- online class
- equitable evolution
- remote learning
- face-to-face instruction
- natural science
- higher education
- instructor perspective
- teaching tool
- May 2020
Higbee, T. (2020, April 17). Mattson, Higbee, Aguilar, Nichols, Campbell, Nix, Reinert, Peck, and Lewis-Digital Materials Tutorial BAP. https://doi.org/10.31234/osf.io/9gwpj
- Mar 2020
M5 Successful Online Instruction
View this from various perspectives (ID, Teacher, Student POV)
- Communication with Students
- Collaboration among students
- High Expectations
- Prompt Feedback
- Active learning experiences
- Respecting diversity
structure of instruction
- Syllabus facilitationinstructional materials *assessments
- teaching and learning environments + tecvhnologies
- elaborating course content
- supervising and moderating discussions
- supervising indiv. and group projects.
- grading assignments and providing feedbacks
- answering all sorts of questions
- helping students manage their study
- motivating students Etc.
Community of Learners
Cultivate a community of learners and possible group of peers that they can rely on for feedback, sharing knowledge, critiques and fruitful interactions. Assessments would need to be criterion-based (rubric) and product-oriented. Environment has to be adaptable and technology-driven.
Communication Very important, specially in fully online. You can create routines, correspondence time, and an open link for gathering around and meeting with the instructor.
Assignments and grading They are useful to check in on progress. There is a debate on fewer vs. many. Have an expectation set in advance, like the use of rubrics. Provide examples or not?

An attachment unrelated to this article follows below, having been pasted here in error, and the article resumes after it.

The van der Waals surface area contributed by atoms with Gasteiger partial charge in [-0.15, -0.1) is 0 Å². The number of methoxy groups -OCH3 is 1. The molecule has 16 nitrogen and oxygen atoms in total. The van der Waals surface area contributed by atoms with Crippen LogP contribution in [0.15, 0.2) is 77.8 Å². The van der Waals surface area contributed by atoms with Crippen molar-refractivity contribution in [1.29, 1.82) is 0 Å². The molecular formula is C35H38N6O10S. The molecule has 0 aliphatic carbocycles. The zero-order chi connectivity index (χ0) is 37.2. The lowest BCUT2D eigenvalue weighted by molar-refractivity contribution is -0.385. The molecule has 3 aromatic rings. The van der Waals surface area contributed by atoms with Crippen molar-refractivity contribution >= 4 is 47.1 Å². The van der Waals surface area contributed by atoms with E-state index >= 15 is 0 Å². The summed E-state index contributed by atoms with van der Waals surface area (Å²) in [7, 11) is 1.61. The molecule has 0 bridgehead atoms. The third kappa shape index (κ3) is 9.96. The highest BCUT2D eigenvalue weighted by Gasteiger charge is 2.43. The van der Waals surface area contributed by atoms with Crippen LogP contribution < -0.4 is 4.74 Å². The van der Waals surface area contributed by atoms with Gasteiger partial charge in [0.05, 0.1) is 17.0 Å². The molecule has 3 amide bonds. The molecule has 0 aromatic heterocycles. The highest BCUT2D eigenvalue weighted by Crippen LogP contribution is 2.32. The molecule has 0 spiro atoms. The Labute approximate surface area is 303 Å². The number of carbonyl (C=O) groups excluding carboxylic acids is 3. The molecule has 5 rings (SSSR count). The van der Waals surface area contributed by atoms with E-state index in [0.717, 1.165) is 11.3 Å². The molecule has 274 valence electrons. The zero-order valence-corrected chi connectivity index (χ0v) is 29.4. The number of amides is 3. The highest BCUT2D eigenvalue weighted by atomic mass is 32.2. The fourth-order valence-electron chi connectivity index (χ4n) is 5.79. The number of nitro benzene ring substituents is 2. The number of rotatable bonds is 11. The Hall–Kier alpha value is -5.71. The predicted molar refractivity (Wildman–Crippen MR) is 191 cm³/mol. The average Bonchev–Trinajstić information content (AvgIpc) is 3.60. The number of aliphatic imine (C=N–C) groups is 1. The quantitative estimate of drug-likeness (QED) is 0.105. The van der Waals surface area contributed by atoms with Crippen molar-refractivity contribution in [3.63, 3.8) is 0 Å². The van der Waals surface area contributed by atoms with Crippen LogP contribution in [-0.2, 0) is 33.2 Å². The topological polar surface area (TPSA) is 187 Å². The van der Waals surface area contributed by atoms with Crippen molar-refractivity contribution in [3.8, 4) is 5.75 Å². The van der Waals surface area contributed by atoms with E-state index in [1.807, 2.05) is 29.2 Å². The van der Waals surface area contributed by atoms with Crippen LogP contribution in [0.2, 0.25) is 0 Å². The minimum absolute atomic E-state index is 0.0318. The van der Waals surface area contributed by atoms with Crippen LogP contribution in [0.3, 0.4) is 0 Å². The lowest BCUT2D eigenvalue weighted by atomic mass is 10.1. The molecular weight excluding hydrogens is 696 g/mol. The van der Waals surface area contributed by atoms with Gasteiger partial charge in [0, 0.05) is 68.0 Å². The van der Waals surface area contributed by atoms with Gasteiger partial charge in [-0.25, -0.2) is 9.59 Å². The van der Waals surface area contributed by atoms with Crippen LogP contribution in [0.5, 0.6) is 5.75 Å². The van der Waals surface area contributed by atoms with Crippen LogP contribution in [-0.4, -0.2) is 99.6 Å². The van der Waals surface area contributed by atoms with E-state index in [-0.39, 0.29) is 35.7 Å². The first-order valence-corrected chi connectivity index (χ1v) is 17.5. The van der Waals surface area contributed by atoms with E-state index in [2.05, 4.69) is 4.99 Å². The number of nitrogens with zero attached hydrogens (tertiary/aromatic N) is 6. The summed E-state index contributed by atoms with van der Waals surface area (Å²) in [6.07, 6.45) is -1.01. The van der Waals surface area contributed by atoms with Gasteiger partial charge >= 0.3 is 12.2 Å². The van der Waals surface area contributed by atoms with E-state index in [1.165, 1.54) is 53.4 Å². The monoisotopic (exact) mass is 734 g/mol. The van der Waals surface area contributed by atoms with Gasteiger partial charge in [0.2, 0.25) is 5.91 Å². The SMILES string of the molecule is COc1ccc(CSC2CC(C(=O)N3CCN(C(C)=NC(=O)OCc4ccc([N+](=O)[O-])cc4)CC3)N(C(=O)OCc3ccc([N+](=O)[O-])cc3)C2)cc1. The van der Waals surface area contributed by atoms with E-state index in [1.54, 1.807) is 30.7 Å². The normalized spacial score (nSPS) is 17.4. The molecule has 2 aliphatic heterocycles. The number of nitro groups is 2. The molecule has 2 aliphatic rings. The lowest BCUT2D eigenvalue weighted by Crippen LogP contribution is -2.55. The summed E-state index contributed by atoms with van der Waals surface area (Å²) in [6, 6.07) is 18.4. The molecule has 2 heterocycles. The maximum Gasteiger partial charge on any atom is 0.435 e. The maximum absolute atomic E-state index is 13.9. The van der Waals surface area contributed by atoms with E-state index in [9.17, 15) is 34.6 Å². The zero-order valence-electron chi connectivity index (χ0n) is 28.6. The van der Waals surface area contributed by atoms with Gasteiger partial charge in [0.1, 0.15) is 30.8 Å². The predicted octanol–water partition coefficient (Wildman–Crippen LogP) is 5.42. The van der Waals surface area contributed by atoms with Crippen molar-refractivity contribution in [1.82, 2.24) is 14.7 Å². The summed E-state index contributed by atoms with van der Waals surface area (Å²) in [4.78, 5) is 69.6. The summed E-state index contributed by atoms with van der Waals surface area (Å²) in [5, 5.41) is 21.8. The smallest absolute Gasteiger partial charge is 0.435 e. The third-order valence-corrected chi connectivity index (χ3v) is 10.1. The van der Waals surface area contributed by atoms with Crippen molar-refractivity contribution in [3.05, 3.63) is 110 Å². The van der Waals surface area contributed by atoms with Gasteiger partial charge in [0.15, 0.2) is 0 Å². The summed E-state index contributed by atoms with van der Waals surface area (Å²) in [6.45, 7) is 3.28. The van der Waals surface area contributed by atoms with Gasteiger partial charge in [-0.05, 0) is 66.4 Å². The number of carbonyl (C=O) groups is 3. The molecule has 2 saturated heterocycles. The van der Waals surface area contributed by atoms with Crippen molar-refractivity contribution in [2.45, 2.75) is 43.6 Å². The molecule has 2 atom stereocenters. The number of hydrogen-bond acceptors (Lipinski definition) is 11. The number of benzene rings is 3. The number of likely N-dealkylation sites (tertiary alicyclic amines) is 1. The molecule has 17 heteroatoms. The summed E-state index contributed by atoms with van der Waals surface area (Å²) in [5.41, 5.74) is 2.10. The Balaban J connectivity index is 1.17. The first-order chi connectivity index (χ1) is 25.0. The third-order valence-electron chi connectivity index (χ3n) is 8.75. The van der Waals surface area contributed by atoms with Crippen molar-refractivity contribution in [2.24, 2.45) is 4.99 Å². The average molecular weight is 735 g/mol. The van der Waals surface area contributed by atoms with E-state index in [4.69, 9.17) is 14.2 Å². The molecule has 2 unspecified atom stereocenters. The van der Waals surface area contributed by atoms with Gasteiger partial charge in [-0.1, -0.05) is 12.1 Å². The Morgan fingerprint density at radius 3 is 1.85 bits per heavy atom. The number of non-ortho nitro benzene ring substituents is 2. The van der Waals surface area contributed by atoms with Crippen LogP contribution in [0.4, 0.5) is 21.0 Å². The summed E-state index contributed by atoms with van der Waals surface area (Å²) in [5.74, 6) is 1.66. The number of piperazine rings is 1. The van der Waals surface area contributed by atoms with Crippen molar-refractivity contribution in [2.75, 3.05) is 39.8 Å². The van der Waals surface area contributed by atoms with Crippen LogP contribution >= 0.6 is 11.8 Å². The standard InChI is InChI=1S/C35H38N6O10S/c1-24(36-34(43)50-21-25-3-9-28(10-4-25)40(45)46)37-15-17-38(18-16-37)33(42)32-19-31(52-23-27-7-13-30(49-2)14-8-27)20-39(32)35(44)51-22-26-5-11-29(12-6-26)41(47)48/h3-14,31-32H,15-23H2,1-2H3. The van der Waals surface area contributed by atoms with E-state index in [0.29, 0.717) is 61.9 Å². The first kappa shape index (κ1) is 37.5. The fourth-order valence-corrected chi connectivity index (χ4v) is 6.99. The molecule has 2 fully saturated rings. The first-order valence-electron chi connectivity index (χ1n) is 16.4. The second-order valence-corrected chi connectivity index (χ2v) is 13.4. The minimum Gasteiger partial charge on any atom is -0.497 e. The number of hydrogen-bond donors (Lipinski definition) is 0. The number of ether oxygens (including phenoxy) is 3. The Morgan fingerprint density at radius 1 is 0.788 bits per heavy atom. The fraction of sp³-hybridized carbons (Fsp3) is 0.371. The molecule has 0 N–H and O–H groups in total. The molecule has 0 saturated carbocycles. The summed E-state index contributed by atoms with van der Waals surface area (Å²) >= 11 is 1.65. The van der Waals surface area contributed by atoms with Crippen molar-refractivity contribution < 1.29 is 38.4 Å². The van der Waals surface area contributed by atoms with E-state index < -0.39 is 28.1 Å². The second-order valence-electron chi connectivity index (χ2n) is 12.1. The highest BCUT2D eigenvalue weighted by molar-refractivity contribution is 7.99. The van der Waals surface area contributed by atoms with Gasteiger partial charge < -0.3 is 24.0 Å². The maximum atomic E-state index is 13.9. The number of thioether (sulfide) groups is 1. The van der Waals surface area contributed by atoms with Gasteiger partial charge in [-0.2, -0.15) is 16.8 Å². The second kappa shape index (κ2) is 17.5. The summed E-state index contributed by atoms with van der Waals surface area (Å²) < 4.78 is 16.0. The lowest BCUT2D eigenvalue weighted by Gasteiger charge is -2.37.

Reflection: For art classes a rubric would be good, but not examples. Examples can cause students to copy the example and you want to encourage them to do it well.
Plagiarism: Teach students about copyright and fair use. Teach students how to cite and provide reference. Provide an institutional policy. Tracing = bad.
Reflection: How big of a concern would plagiarism be in an art class?
Review Other Elements in the textbook.
reflection: Joshua might be fairly good with tech. We need to have some support for future instructors that might take over that class. Provide material for students and instructors on support.
- Nov 2019
Section 1.3 Theories of Education and the Online Environment
This website is part of Angelo State University's online teaching training course for faculty members. This section outlines three prominent theories of education-Behaviorism, Social Cognitive Theory, and Constructivism-and applies them to online learning. Instructional Designers and course instructors can use this guide for the construction of meaningful and active learning environment for students. Rating: 10/10
- Angelo State University
- professional development
- online instruction
- educational theories
- active learning
- Social Cognitive Theory
- self-directed learning
- higher education
- adult learning
- collaborative learning
- instructional design
- online teaching
- adult education
- technology integration
- Nov 2018
This is a good overview of reasons you should consider using Slack in the classroom (3/5)
- Jun 2016
Most of the universities combined the software with human instruction, but a few courses were delivered entirely online.